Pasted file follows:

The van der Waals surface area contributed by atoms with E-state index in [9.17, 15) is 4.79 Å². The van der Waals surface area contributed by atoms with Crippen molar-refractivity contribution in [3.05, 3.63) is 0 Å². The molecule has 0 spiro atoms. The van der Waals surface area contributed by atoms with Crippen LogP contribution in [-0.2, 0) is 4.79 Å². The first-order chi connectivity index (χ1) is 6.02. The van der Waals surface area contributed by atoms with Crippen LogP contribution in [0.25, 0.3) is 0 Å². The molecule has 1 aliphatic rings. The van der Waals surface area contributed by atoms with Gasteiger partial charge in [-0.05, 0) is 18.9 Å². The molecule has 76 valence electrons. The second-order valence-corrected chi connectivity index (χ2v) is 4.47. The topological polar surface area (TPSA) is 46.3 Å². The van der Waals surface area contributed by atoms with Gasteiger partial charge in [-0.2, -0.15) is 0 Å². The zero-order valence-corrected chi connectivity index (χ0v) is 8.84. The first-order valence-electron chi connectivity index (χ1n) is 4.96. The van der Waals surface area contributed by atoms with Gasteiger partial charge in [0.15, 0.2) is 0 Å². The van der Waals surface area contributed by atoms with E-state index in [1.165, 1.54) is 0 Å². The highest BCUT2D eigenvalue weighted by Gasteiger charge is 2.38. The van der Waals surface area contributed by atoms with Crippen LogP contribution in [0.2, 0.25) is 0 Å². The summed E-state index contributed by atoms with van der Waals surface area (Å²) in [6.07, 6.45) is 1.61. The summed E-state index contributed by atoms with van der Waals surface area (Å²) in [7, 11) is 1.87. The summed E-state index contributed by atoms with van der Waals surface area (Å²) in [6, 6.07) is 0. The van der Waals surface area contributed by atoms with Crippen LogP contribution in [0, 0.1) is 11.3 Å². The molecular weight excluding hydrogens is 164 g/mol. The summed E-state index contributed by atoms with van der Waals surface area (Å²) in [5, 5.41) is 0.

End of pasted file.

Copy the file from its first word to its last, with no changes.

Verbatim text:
The van der Waals surface area contributed by atoms with E-state index in [9.17, 15) is 4.79 Å². The van der Waals surface area contributed by atoms with Crippen molar-refractivity contribution in [3.05, 3.63) is 0 Å². The molecule has 0 spiro atoms. The van der Waals surface area contributed by atoms with Crippen LogP contribution in [-0.2, 0) is 4.79 Å². The first-order chi connectivity index (χ1) is 6.02. The van der Waals surface area contributed by atoms with Crippen LogP contribution in [0.25, 0.3) is 0 Å². The molecule has 1 aliphatic rings. The van der Waals surface area contributed by atoms with Gasteiger partial charge in [-0.05, 0) is 18.9 Å². The molecule has 76 valence electrons. The second-order valence-corrected chi connectivity index (χ2v) is 4.47. The topological polar surface area (TPSA) is 46.3 Å². The van der Waals surface area contributed by atoms with Gasteiger partial charge in [-0.2, -0.15) is 0 Å². The zero-order valence-corrected chi connectivity index (χ0v) is 8.84. The first-order valence-electron chi connectivity index (χ1n) is 4.96. The van der Waals surface area contributed by atoms with Gasteiger partial charge in [0.15, 0.2) is 0 Å². The van der Waals surface area contributed by atoms with E-state index in [1.165, 1.54) is 0 Å². The highest BCUT2D eigenvalue weighted by Gasteiger charge is 2.38. The van der Waals surface area contributed by atoms with Crippen LogP contribution in [0.2, 0.25) is 0 Å². The summed E-state index contributed by atoms with van der Waals surface area (Å²) in [6.07, 6.45) is 1.61. The summed E-state index contributed by atoms with van der Waals surface area (Å²) in [7, 11) is 1.87. The summed E-state index contributed by atoms with van der Waals surface area (Å²) in [6, 6.07) is 0. The van der Waals surface area contributed by atoms with Crippen LogP contribution in [0, 0.1) is 11.3 Å². The molecular weight excluding hydrogens is 164 g/mol. The summed E-state index contributed by atoms with van der Waals surface area (Å²) in [5, 5.41) is 0.